Recently I completed reading Reclaiming Our Food: How the Grassroots Food Movement Is Changing the Way We Eat by Tanya Denckla Cobb.
First the book was a gift by Tanya, because I spoke to her graduate class at UVA in June. There were four of us speaking to the class, and each of us knew each other. Libby is the manager of the Williamsburg Farmer’s Market;Elizabethis the manager of the Spotsylvania Farmer’s Market; and Leann was the VDACS representative. I represented the farmer’s point of view.
The first passage I want to quote is from page 159, and it is a section on Jones Valley Urban Farm. There is a total of three paragraphs under Accrediting Agriculture, and the section I am quoting describes what a farmer needs to know.
“The name of the course – “The Arts and Science of Agriculture” (ASAP) – reflects its interdisciplinary mix. Both in the classroom and at the farm, students study botany, soil chemistry, entomology, microbiology, the work of water and sunlight, and even weather and air quality. They maintain garden beds, select crops, amend soil, and harvest vegetables for use in the school cafeteria. And students also learn about ecosystems and the regional, national, and global history of food systems. As required by most high school courses, they do homework, listen to lectures, conduct experiments and research, and take tests.”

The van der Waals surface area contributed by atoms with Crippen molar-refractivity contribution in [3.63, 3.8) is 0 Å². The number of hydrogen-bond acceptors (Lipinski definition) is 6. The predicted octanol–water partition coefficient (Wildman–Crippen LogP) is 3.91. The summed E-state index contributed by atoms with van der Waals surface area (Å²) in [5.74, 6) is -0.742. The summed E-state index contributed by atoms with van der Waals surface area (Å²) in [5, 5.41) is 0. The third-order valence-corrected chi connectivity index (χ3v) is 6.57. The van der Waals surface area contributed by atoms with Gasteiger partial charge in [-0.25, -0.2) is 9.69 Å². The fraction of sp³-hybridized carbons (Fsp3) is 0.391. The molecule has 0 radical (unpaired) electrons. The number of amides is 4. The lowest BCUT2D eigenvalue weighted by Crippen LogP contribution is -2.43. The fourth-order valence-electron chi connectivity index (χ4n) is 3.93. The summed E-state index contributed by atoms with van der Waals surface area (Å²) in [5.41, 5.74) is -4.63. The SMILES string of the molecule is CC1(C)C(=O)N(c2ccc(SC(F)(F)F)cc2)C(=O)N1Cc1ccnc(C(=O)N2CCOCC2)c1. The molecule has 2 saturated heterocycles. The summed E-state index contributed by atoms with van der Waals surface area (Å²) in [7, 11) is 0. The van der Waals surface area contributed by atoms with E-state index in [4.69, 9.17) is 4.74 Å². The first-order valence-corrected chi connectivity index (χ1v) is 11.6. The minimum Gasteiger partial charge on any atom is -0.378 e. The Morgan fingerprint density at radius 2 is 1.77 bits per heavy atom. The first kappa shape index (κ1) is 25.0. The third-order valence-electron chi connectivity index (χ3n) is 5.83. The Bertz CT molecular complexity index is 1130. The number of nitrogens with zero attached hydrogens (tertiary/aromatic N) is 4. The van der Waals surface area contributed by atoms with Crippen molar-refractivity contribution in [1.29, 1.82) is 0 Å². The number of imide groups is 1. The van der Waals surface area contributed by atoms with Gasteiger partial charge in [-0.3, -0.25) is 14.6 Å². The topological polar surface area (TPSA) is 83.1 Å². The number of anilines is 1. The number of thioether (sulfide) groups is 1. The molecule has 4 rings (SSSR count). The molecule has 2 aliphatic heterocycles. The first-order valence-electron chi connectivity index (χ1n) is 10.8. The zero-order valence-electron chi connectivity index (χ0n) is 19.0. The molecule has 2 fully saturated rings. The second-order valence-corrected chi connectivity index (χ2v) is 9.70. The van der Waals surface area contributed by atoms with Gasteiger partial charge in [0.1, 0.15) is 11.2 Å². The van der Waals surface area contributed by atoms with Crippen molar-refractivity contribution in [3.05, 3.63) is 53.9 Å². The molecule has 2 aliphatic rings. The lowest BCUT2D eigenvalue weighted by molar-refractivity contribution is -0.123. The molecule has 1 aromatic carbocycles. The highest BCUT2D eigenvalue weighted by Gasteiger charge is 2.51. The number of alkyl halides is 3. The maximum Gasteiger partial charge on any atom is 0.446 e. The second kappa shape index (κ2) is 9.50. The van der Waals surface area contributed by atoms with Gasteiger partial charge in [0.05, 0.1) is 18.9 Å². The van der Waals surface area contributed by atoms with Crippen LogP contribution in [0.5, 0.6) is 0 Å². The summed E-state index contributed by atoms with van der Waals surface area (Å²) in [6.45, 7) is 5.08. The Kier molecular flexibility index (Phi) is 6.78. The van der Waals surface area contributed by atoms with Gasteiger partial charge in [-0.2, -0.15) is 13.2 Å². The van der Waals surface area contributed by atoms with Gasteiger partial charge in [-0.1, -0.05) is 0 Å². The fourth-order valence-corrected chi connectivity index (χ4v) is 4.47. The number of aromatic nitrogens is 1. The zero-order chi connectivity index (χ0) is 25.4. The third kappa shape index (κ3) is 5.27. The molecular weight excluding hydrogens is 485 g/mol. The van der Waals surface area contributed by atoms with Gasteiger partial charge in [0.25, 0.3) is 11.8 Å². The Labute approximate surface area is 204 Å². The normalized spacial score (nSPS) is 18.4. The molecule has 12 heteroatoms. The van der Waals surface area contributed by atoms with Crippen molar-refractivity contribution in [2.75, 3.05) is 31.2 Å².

I would also add if you explain from vegetables to livestock you can add veterinary care, physics, mechanics, nutrition and much more. From the business point of view, marketing, accounting and more, are all skills that a farmer needs.
Be prepared the book is not a pleasure read, but for me it was a great read, much like reading a text book. Because I follow the local food movement; I found this book has a wealth of information about happenings from coast to coast. There are severalVirginiafarmers featured so you have heard of, others you might want to learn about.
One of the points that interested me was all the educational opportunities that abound if I can find the right partners. The farm here can be turned into an open air laboratory, an outdoor classroom and more. There are so many possibilities for learning regardless of age. That is why I encourage as many farm visits as I do. The possibilities are limitless.
The book talks about farm to school programs, food for the long haul, building local food networks, even preserving cultural identities, even supporting backyard gardeners.
Can’t find the book locally; let me know I will be glad to lend you my copy. And we can discuss the book as you read further.